Costume College 2019

So now that things have settled down a bit, I wanted to do a post about Costume College this year! As you may recall, I had a great time last year, so I’ve been excited to go back! You’ve already seen the making-of posts for the costumes I wore, and my favorite shots of the beetlewing gown, but here’s a summary of the rest of the weekend!

Before even arriving at the conference hotel, we stopped by the Fashion District to shop– and when I say “stopped by,” I mean “shopped for five hours straight.” I ended up with 17 yards of fabric, plus assorted other items, that (with luck) will be showing up in future posts!

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Lady Macbeth Beetlewing Gown, Part XIV: Final Photos!

I had a great time wearing this whole ensemble to the Costume College gala this year– it didn’t fit the theme (“The Opulent Streets of Venice”), but it was indisputably the most fabulous of my costumes, so I had to wear it!

We took a bunch of photos all around the hotel, but it was tough to find just the right dramatic background…

But then darkness fell, and the hotel lit up their outdoor fountain with FIRE! I started off just posing near it, even going so far as to step up against the wall (taking care to keep my long sleeves and wig well away from the flames):

But by the end of the night I’d decided to literally take the plunge, stepping into the fountain itself to get some fabulous photos!

The water in the center was actually a lot deeper than I’d expected– about knee-deep– so my dress got pretty soaked! I wrung it out afterwards before going back up to my room to blot it with towels before turning the hair dryer on it so it would dry out enough to completely dry by morning.

I’m kind of kicking myself, though, because I neglected to remember that the Sargent painting portrays Ellen Terry slightly turned away from the viewer, rather than head-on the way I posed in the photos above. I only have a single photo of me in that position, and I wasn’t careful enough with the placement of my arms!

I’m definitely going to have to put on the outfit again to get better full-length photos at some point. I may even, as I mentioned in my belt post, re-do the belt someday to make the links smaller the way they are in real life. But that may have to wait until next year’s Costume College!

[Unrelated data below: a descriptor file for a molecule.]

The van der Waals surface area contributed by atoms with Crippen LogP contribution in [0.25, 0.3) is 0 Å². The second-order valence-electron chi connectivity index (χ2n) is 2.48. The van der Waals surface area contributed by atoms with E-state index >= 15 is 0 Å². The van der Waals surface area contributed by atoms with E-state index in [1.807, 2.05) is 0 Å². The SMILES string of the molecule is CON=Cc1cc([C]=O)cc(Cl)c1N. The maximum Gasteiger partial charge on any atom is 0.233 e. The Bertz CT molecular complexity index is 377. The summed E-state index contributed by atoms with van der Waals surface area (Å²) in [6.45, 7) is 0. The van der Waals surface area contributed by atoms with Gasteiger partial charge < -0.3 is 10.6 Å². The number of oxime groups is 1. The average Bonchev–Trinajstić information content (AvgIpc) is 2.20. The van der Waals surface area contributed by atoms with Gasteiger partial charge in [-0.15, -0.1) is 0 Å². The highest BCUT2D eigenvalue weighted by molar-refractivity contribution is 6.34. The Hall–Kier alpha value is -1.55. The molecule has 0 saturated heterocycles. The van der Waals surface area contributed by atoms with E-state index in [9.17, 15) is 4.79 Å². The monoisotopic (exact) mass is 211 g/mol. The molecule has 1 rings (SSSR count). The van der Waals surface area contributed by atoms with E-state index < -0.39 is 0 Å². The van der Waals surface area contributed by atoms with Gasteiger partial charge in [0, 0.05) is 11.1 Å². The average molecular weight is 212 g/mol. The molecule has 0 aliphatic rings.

Lady Macbeth Beetlewing Gown, Part XIII: Crown

The final touch for this costume was the crown, which Lady Macbeth is shown raising above her head in the Sargent painting.

That being said, the internet assures me that 1) this was supposed to be King Duncan’s crown, not hers, and 2) she never actually struck this pose in any of her performances of the play. But it’s still the most recognizable pose, so I had to make a crown to carry– and also to wear, since I wasn’t about to just carry it around all night.

Since I am not experienced in metalwork, I had three options: First, have a metal crown custom-made for me. That seemed awfully expensive for a prop. Second, make a fake metal crown out of craft foam and gold paint. That was definitely something I considered, but ultimately I wanted it to look really shiny and polished both inside and out, and I wasn’t confident I could do that in the time allotted. So I went with my last option, which was to find a reasonably decent-looking crown online and go with it.

Vinsco Baroque Crown Vintage Round Full Size Tiara Luxury Retro Headband Crystal Rhinestone Beads Hair Jewelry Decor for Queen Women Ladies Girls Bridal Bride Princess Birthday Wedding Pageant Party
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Haunted Mansion Tea Outfit

The theme for the Costume College afternoon tea this year is “The Haunted Mansion,” and I wanted something appropriately spooky to wear– but it couldn’t be too involved, since I already had tons of other work to do on my other costumes. After some brainstorming I decided to make a Victorian-ish black outfit with skeleton accents– in this case, a skeleton cameo brooch and a skeleton bodysuit worn under a sheer blouse, so the bones would (subtly) show through.